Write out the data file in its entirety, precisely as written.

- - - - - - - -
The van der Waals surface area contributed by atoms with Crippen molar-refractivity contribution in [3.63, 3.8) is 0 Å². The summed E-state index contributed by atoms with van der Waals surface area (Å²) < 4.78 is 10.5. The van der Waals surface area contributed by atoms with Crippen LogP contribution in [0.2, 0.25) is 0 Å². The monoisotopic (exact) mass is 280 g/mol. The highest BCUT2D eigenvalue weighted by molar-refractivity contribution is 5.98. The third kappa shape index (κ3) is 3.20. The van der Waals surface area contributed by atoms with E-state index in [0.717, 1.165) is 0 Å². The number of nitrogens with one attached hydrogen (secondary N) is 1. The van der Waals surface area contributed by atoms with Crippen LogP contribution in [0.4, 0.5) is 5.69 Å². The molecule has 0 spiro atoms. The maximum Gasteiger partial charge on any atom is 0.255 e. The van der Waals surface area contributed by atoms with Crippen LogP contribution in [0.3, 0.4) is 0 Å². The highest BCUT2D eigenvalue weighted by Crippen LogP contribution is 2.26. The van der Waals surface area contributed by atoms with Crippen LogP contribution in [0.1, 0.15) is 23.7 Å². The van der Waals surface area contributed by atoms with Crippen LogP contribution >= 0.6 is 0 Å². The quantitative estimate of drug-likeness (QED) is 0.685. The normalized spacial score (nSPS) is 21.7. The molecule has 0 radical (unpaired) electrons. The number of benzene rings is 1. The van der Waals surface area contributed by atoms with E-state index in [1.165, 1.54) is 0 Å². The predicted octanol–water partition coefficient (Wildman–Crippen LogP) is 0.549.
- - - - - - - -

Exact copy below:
The van der Waals surface area contributed by atoms with Crippen molar-refractivity contribution in [3.63, 3.8) is 0 Å². The summed E-state index contributed by atoms with van der Waals surface area (Å²) < 4.78 is 10.5. The van der Waals surface area contributed by atoms with Crippen LogP contribution in [0.2, 0.25) is 0 Å². The monoisotopic (exact) mass is 280 g/mol. The highest BCUT2D eigenvalue weighted by molar-refractivity contribution is 5.98. The third kappa shape index (κ3) is 3.20. The van der Waals surface area contributed by atoms with E-state index in [0.717, 1.165) is 0 Å². The number of nitrogens with one attached hydrogen (secondary N) is 1. The van der Waals surface area contributed by atoms with Crippen LogP contribution in [0.4, 0.5) is 5.69 Å². The molecule has 0 spiro atoms. The maximum Gasteiger partial charge on any atom is 0.255 e. The van der Waals surface area contributed by atoms with Crippen LogP contribution in [0.3, 0.4) is 0 Å². The highest BCUT2D eigenvalue weighted by Crippen LogP contribution is 2.26. The van der Waals surface area contributed by atoms with Crippen LogP contribution in [0.1, 0.15) is 23.7 Å². The van der Waals surface area contributed by atoms with Crippen LogP contribution >= 0.6 is 0 Å². The quantitative estimate of drug-likeness (QED) is 0.685. The normalized spacial score (nSPS) is 21.7. The molecule has 0 radical (unpaired) electrons. The number of benzene rings is 1. The van der Waals surface area contributed by atoms with E-state index in [1.165, 1.54) is 0 Å². The predicted octanol–water partition coefficient (Wildman–Crippen LogP) is 0.549.